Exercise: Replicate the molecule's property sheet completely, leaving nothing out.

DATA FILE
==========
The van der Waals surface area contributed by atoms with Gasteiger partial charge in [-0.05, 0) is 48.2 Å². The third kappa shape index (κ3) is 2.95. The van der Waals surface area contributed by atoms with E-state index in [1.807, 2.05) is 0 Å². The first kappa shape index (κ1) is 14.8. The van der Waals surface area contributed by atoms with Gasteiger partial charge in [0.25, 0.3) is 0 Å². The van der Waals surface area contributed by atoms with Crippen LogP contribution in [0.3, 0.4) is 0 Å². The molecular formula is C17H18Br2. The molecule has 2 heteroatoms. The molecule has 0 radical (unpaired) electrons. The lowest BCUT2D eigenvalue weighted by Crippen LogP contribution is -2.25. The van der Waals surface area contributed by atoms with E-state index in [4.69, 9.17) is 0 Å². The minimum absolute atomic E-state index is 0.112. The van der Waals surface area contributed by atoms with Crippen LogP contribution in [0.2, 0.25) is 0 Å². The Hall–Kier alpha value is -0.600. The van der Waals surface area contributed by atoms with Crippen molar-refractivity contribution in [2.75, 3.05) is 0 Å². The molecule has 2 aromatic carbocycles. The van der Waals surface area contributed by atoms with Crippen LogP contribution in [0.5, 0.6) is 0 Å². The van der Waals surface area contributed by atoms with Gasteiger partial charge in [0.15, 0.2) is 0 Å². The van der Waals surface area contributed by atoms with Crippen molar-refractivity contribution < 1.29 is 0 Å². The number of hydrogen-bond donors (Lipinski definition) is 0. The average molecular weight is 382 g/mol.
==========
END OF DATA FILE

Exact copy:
The van der Waals surface area contributed by atoms with Gasteiger partial charge in [-0.05, 0) is 48.2 Å². The third kappa shape index (κ3) is 2.95. The van der Waals surface area contributed by atoms with E-state index in [1.807, 2.05) is 0 Å². The first kappa shape index (κ1) is 14.8. The van der Waals surface area contributed by atoms with Gasteiger partial charge in [0.25, 0.3) is 0 Å². The van der Waals surface area contributed by atoms with Crippen LogP contribution in [0.3, 0.4) is 0 Å². The molecular formula is C17H18Br2. The molecule has 2 heteroatoms. The molecule has 0 radical (unpaired) electrons. The lowest BCUT2D eigenvalue weighted by Crippen LogP contribution is -2.25. The van der Waals surface area contributed by atoms with E-state index in [4.69, 9.17) is 0 Å². The minimum absolute atomic E-state index is 0.112. The van der Waals surface area contributed by atoms with Crippen LogP contribution in [0.2, 0.25) is 0 Å². The Hall–Kier alpha value is -0.600. The van der Waals surface area contributed by atoms with Crippen molar-refractivity contribution in [2.75, 3.05) is 0 Å². The molecule has 2 aromatic carbocycles. The van der Waals surface area contributed by atoms with Crippen LogP contribution in [0.5, 0.6) is 0 Å². The van der Waals surface area contributed by atoms with Gasteiger partial charge in [0.15, 0.2) is 0 Å². The van der Waals surface area contributed by atoms with Crippen molar-refractivity contribution < 1.29 is 0 Å². The number of hydrogen-bond donors (Lipinski definition) is 0. The average molecular weight is 382 g/mol.